Current options for materials data preservation

Aug 19, 2020

In the last post, I went through how most engineers store project data with PowerPoint, Excel and Outlook, and organize that data with an elaborate folder structure on their computer. Using these tools, it is hard to:

  1. Keep track of the status of samples through a workflow
  2. Find historical data and all associated documentation files quickly and in context

However, there are existing software programs that try to address these issues. Let's take a look at some of these now.

Microsoft OneNote

I used OneNote about 6 years ago and found that it was very good at (surprise) taking notes. Mostly I put meeting notes and summaries of background research for my different projects. However, it wasn't easy for me to capture workflow status or keep a bunch of files associated with each process step organized. And for most project notes, it was easier to use PowerPoint, treating each slide like a page. PowerPoint is often used as a notebook of record for many projects because it is sharable and usually on the screen already during a meeting.

Microsoft Project

I actually don't know any engineers who keep track of their stuff with MS Project, but one of its main functions is to keep track of project workflow and status so why doesn't everyone use it? Aside from the learning curve, I think the main reason is that it emphasizes schedule. I have to admit, I went through a phase where I thought Gantt schedule charts were the right way to keep my projects organized. It was a combination of going through some training that taught it, and being asked for an updated Gantt chart for every review. A Gantt chart is like a business plan: out of date as soon as you finish it. Fiddling with the schedule in the Gantt chart in between reviews did not make the progress go any faster. Gantt charts and detailed schedules in general are important when a big team needs to organize execute a complex project. But for an individual or small team inventing stuff it does not add much value.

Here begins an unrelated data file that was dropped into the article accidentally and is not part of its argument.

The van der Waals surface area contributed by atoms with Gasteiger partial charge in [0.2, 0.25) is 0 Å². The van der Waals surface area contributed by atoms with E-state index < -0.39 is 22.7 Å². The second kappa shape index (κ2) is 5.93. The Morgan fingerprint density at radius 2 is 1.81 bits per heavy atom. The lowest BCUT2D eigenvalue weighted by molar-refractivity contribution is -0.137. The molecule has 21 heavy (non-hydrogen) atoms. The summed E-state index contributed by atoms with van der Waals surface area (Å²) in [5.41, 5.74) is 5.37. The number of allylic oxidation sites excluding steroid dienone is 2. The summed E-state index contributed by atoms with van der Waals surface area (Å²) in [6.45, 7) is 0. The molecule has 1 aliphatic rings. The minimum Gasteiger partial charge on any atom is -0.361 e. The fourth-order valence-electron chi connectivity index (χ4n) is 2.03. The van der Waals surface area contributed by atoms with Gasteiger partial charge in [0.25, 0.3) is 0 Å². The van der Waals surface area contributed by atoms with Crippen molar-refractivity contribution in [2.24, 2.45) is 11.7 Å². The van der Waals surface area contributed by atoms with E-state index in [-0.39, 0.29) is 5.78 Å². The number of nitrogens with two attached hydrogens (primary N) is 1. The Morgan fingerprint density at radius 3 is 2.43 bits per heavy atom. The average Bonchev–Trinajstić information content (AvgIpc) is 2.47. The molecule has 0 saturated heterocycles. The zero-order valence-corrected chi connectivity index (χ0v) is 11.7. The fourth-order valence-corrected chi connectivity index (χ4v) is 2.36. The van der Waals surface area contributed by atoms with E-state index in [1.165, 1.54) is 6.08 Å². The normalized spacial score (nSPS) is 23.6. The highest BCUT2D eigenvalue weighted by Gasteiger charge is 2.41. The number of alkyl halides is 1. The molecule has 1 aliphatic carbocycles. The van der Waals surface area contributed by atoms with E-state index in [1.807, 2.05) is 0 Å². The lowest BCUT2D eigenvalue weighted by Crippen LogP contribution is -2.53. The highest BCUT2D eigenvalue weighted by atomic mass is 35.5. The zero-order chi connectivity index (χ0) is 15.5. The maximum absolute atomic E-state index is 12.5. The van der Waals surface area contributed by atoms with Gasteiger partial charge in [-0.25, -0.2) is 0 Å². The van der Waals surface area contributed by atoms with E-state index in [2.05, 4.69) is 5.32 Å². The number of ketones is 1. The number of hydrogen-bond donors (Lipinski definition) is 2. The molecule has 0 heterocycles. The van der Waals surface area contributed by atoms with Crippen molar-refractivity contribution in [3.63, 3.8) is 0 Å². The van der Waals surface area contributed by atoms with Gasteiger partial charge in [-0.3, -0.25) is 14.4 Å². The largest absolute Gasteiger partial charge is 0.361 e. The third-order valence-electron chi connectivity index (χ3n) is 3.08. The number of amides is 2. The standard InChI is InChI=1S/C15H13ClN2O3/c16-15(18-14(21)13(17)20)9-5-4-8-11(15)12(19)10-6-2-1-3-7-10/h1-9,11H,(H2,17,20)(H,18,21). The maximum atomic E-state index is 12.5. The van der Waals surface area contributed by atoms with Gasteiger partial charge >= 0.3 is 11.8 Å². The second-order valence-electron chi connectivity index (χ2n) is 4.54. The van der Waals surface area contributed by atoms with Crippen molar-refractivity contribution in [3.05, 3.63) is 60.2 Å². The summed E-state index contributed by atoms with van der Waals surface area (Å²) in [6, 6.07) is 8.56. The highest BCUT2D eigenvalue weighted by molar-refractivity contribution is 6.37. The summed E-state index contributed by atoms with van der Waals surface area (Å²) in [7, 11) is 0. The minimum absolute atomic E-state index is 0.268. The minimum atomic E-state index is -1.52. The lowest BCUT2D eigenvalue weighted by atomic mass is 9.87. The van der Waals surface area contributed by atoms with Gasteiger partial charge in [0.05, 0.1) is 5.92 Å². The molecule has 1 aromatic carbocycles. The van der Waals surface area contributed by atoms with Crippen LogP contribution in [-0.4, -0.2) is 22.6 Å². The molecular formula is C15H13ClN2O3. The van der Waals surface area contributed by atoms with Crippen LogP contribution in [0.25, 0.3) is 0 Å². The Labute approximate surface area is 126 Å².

MS Project does have two views that would be very useful for me. The first is the network diagram, which shows the tasks in a flow-chart layout that emphasizes the required steps rather than the schedule. The second is the task board view that shows the current work that needs to be done. It is similar to a Kanban board, which has areas for completed, current, and upcoming work. But there is a lot of baggage to get those two views, and Project isn't really designed to function as a long-term historical record.

You might have noticed the emphasis on Microsoft products so far. There stuff is ubiquitous and flexible, so it can be easily shared and can be adapted to many different uses. Let's look at the alternatives that do not involve Microsoft.

Established ways companies and individuals preserve materials development data

There are a few established ways to preserve important work and results for yourself and those coming after you besides the Big Review PowerPoint. And there are plenty of programs out there to help you keep track of the current things you need to have on your radar. Let's look at the major ones I have seen:

  • Write a technical report for internal distribution of proprietary data, or a scientific journal article for public consumption. Even though it is written for other people, it can really help you as well. The process of writing can help identify gaps in your work, clarify your thinking, and jog your memory if you haven't look at something in awhile. These are important for a career in academia and government, but I have not seen this practice rewarded very much in corporate America. It does not make money in a way that can be easily captured by Generally Accepted Accounting Practices, and it takes a lot of time that could be spent working on the latest emergency.